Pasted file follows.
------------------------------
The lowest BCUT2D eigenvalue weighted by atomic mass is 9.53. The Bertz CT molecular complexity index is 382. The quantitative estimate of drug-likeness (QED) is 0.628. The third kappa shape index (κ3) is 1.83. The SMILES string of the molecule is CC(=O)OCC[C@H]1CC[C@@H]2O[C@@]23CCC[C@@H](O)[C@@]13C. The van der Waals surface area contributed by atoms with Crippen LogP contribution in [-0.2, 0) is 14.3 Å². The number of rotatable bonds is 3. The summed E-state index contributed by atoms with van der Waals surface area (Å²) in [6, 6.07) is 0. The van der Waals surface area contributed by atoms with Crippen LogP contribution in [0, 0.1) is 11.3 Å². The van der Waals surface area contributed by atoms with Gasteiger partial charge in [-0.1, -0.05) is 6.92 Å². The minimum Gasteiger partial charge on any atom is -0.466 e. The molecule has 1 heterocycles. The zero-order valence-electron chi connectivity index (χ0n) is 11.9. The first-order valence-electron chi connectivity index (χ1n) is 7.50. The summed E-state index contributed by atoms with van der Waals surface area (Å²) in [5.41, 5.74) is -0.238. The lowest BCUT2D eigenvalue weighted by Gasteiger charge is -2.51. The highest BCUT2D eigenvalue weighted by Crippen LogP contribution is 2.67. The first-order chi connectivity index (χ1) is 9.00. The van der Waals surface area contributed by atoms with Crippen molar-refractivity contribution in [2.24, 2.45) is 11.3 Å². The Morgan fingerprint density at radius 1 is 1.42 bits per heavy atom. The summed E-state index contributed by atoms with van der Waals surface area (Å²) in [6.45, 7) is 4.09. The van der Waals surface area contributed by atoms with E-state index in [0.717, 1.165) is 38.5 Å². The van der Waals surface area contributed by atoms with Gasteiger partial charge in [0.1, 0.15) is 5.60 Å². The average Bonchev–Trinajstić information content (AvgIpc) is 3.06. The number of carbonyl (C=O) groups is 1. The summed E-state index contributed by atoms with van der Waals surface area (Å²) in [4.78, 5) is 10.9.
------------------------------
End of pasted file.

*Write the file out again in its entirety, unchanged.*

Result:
The lowest BCUT2D eigenvalue weighted by atomic mass is 9.53. The Bertz CT molecular complexity index is 382. The quantitative estimate of drug-likeness (QED) is 0.628. The third kappa shape index (κ3) is 1.83. The SMILES string of the molecule is CC(=O)OCC[C@H]1CC[C@@H]2O[C@@]23CCC[C@@H](O)[C@@]13C. The van der Waals surface area contributed by atoms with Crippen LogP contribution in [-0.2, 0) is 14.3 Å². The number of rotatable bonds is 3. The summed E-state index contributed by atoms with van der Waals surface area (Å²) in [6, 6.07) is 0. The van der Waals surface area contributed by atoms with Crippen LogP contribution in [0, 0.1) is 11.3 Å². The van der Waals surface area contributed by atoms with Gasteiger partial charge in [-0.1, -0.05) is 6.92 Å². The minimum Gasteiger partial charge on any atom is -0.466 e. The molecule has 1 heterocycles. The zero-order valence-electron chi connectivity index (χ0n) is 11.9. The first-order valence-electron chi connectivity index (χ1n) is 7.50. The summed E-state index contributed by atoms with van der Waals surface area (Å²) in [5.41, 5.74) is -0.238. The lowest BCUT2D eigenvalue weighted by Gasteiger charge is -2.51. The highest BCUT2D eigenvalue weighted by Crippen LogP contribution is 2.67. The first-order chi connectivity index (χ1) is 9.00. The van der Waals surface area contributed by atoms with Crippen molar-refractivity contribution in [2.24, 2.45) is 11.3 Å². The Morgan fingerprint density at radius 1 is 1.42 bits per heavy atom. The summed E-state index contributed by atoms with van der Waals surface area (Å²) in [6.45, 7) is 4.09. The van der Waals surface area contributed by atoms with E-state index in [0.717, 1.165) is 38.5 Å². The van der Waals surface area contributed by atoms with Gasteiger partial charge in [0.1, 0.15) is 5.60 Å². The average Bonchev–Trinajstić information content (AvgIpc) is 3.06. The number of carbonyl (C=O) groups is 1. The summed E-state index contributed by atoms with van der Waals surface area (Å²) in [4.78, 5) is 10.9.